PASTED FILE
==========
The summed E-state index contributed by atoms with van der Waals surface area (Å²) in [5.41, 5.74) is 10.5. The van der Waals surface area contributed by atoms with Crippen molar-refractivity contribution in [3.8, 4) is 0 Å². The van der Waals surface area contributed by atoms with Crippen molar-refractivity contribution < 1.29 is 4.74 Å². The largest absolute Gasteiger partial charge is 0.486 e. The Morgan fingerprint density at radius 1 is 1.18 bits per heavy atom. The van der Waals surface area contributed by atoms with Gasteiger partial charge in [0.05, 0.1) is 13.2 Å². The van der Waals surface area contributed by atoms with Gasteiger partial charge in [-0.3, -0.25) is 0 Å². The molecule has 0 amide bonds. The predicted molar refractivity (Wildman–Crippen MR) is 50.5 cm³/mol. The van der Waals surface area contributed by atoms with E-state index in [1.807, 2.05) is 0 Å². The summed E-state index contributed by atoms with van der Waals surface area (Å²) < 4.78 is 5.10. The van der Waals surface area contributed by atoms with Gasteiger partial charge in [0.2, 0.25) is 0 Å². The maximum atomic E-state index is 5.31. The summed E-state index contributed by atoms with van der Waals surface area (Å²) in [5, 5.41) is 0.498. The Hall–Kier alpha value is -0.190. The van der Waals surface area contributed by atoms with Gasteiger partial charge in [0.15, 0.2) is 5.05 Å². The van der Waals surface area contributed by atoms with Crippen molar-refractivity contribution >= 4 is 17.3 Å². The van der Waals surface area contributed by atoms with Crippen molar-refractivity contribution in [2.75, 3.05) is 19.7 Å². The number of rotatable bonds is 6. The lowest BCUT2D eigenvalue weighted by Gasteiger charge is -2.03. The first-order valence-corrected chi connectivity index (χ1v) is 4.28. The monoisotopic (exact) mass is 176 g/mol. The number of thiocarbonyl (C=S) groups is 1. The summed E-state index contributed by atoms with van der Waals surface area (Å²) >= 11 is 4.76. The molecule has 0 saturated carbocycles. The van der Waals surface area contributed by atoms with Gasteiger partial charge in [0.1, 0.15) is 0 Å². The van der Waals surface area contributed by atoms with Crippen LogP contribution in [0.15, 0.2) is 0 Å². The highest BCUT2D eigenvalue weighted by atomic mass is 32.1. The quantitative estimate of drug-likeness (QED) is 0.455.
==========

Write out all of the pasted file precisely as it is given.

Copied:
The summed E-state index contributed by atoms with van der Waals surface area (Å²) in [5.41, 5.74) is 10.5. The van der Waals surface area contributed by atoms with Crippen molar-refractivity contribution in [3.8, 4) is 0 Å². The van der Waals surface area contributed by atoms with Crippen molar-refractivity contribution < 1.29 is 4.74 Å². The largest absolute Gasteiger partial charge is 0.486 e. The Morgan fingerprint density at radius 1 is 1.18 bits per heavy atom. The van der Waals surface area contributed by atoms with Gasteiger partial charge in [0.05, 0.1) is 13.2 Å². The van der Waals surface area contributed by atoms with Gasteiger partial charge in [-0.3, -0.25) is 0 Å². The molecule has 0 amide bonds. The predicted molar refractivity (Wildman–Crippen MR) is 50.5 cm³/mol. The van der Waals surface area contributed by atoms with E-state index in [1.807, 2.05) is 0 Å². The summed E-state index contributed by atoms with van der Waals surface area (Å²) < 4.78 is 5.10. The van der Waals surface area contributed by atoms with Gasteiger partial charge in [0.2, 0.25) is 0 Å². The maximum atomic E-state index is 5.31. The summed E-state index contributed by atoms with van der Waals surface area (Å²) in [5, 5.41) is 0.498. The Hall–Kier alpha value is -0.190. The van der Waals surface area contributed by atoms with Gasteiger partial charge in [0.15, 0.2) is 5.05 Å². The van der Waals surface area contributed by atoms with Crippen molar-refractivity contribution >= 4 is 17.3 Å². The van der Waals surface area contributed by atoms with Crippen molar-refractivity contribution in [2.75, 3.05) is 19.7 Å². The number of rotatable bonds is 6. The lowest BCUT2D eigenvalue weighted by Gasteiger charge is -2.03. The first-order valence-corrected chi connectivity index (χ1v) is 4.28. The monoisotopic (exact) mass is 176 g/mol. The number of thiocarbonyl (C=S) groups is 1. The summed E-state index contributed by atoms with van der Waals surface area (Å²) >= 11 is 4.76. The molecule has 0 saturated carbocycles. The van der Waals surface area contributed by atoms with Gasteiger partial charge in [0.1, 0.15) is 0 Å². The van der Waals surface area contributed by atoms with Crippen LogP contribution in [0.15, 0.2) is 0 Å². The highest BCUT2D eigenvalue weighted by atomic mass is 32.1. The quantitative estimate of drug-likeness (QED) is 0.455.